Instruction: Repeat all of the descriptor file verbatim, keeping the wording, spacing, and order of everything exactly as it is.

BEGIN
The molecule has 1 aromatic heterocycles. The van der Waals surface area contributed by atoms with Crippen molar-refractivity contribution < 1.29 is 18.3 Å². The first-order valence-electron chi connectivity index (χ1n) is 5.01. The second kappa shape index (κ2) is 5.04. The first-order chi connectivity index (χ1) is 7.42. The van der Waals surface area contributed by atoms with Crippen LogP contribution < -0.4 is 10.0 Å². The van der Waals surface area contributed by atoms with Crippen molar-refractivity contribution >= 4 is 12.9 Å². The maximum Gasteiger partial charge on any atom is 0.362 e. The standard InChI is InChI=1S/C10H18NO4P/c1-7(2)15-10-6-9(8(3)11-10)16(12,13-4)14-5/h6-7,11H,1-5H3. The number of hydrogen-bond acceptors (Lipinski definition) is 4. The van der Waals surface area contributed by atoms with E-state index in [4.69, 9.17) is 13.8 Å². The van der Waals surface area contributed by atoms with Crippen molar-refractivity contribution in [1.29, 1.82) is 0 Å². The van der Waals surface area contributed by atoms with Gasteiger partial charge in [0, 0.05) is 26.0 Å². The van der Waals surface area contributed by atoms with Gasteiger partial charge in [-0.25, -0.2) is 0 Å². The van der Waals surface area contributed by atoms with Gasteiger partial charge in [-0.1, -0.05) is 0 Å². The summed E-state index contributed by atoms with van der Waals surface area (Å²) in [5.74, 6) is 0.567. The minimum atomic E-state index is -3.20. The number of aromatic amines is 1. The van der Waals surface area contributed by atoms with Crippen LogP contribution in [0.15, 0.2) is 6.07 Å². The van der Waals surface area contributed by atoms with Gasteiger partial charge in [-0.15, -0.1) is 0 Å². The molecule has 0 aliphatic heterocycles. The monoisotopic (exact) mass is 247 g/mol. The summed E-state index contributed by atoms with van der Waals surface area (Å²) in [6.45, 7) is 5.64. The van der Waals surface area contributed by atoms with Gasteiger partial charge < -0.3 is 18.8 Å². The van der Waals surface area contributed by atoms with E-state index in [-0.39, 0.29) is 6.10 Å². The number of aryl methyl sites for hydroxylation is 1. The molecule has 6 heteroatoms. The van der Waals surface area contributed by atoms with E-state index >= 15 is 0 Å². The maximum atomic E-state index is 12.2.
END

The molecule has 1 aromatic heterocycles. The van der Waals surface area contributed by atoms with Crippen molar-refractivity contribution < 1.29 is 18.3 Å². The first-order valence-electron chi connectivity index (χ1n) is 5.01. The second kappa shape index (κ2) is 5.04. The first-order chi connectivity index (χ1) is 7.42. The van der Waals surface area contributed by atoms with Crippen LogP contribution < -0.4 is 10.0 Å². The van der Waals surface area contributed by atoms with Crippen molar-refractivity contribution >= 4 is 12.9 Å². The maximum Gasteiger partial charge on any atom is 0.362 e. The standard InChI is InChI=1S/C10H18NO4P/c1-7(2)15-10-6-9(8(3)11-10)16(12,13-4)14-5/h6-7,11H,1-5H3. The number of hydrogen-bond acceptors (Lipinski definition) is 4. The van der Waals surface area contributed by atoms with E-state index in [4.69, 9.17) is 13.8 Å². The van der Waals surface area contributed by atoms with Crippen molar-refractivity contribution in [1.29, 1.82) is 0 Å². The van der Waals surface area contributed by atoms with Gasteiger partial charge in [0, 0.05) is 26.0 Å². The van der Waals surface area contributed by atoms with Gasteiger partial charge in [-0.25, -0.2) is 0 Å². The van der Waals surface area contributed by atoms with Gasteiger partial charge in [-0.1, -0.05) is 0 Å². The summed E-state index contributed by atoms with van der Waals surface area (Å²) in [5.74, 6) is 0.567. The minimum atomic E-state index is -3.20. The number of aromatic amines is 1. The van der Waals surface area contributed by atoms with Crippen LogP contribution in [0.15, 0.2) is 6.07 Å². The van der Waals surface area contributed by atoms with Gasteiger partial charge in [-0.15, -0.1) is 0 Å². The molecule has 0 aliphatic heterocycles. The monoisotopic (exact) mass is 247 g/mol. The summed E-state index contributed by atoms with van der Waals surface area (Å²) in [6.45, 7) is 5.64. The van der Waals surface area contributed by atoms with Gasteiger partial charge < -0.3 is 18.8 Å². The van der Waals surface area contributed by atoms with E-state index in [-0.39, 0.29) is 6.10 Å². The number of aryl methyl sites for hydroxylation is 1. The molecule has 6 heteroatoms. The van der Waals surface area contributed by atoms with E-state index >= 15 is 0 Å². The maximum atomic E-state index is 12.2.